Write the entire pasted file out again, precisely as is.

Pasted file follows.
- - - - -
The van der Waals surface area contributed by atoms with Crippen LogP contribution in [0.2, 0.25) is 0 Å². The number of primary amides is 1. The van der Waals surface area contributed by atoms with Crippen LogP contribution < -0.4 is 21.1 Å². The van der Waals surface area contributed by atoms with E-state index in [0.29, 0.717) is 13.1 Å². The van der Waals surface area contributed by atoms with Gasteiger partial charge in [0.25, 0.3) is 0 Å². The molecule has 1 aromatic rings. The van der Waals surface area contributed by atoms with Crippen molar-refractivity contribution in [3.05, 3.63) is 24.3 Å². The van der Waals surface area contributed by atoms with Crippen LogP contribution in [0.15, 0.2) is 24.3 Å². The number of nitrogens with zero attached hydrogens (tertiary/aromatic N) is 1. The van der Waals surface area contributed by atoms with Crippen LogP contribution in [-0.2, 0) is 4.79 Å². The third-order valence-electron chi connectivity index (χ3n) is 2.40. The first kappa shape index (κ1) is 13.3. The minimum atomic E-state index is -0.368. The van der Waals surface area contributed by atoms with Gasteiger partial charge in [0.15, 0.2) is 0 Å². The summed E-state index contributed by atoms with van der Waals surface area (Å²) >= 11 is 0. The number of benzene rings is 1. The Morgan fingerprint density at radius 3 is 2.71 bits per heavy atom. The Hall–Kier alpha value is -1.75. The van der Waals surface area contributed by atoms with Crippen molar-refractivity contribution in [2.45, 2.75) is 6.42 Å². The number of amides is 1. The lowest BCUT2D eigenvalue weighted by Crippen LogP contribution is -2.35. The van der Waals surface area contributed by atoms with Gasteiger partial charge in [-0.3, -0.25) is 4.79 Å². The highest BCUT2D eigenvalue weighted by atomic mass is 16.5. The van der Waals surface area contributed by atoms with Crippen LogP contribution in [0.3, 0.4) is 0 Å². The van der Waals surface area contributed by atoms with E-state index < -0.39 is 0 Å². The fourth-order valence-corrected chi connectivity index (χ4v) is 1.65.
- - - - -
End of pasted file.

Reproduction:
The van der Waals surface area contributed by atoms with Crippen LogP contribution in [0.2, 0.25) is 0 Å². The number of primary amides is 1. The van der Waals surface area contributed by atoms with Crippen LogP contribution < -0.4 is 21.1 Å². The van der Waals surface area contributed by atoms with E-state index in [0.29, 0.717) is 13.1 Å². The van der Waals surface area contributed by atoms with Gasteiger partial charge in [0.25, 0.3) is 0 Å². The molecule has 1 aromatic rings. The van der Waals surface area contributed by atoms with Crippen molar-refractivity contribution in [3.05, 3.63) is 24.3 Å². The van der Waals surface area contributed by atoms with Crippen LogP contribution in [0.15, 0.2) is 24.3 Å². The number of nitrogens with zero attached hydrogens (tertiary/aromatic N) is 1. The van der Waals surface area contributed by atoms with Crippen LogP contribution in [-0.2, 0) is 4.79 Å². The third-order valence-electron chi connectivity index (χ3n) is 2.40. The first kappa shape index (κ1) is 13.3. The minimum atomic E-state index is -0.368. The van der Waals surface area contributed by atoms with Gasteiger partial charge in [0.15, 0.2) is 0 Å². The summed E-state index contributed by atoms with van der Waals surface area (Å²) >= 11 is 0. The number of benzene rings is 1. The Morgan fingerprint density at radius 3 is 2.71 bits per heavy atom. The Hall–Kier alpha value is -1.75. The van der Waals surface area contributed by atoms with Crippen molar-refractivity contribution in [2.45, 2.75) is 6.42 Å². The number of amides is 1. The lowest BCUT2D eigenvalue weighted by Crippen LogP contribution is -2.35. The van der Waals surface area contributed by atoms with Gasteiger partial charge in [-0.3, -0.25) is 4.79 Å². The highest BCUT2D eigenvalue weighted by atomic mass is 16.5. The van der Waals surface area contributed by atoms with Crippen LogP contribution in [0.3, 0.4) is 0 Å². The van der Waals surface area contributed by atoms with E-state index < -0.39 is 0 Å². The fourth-order valence-corrected chi connectivity index (χ4v) is 1.65.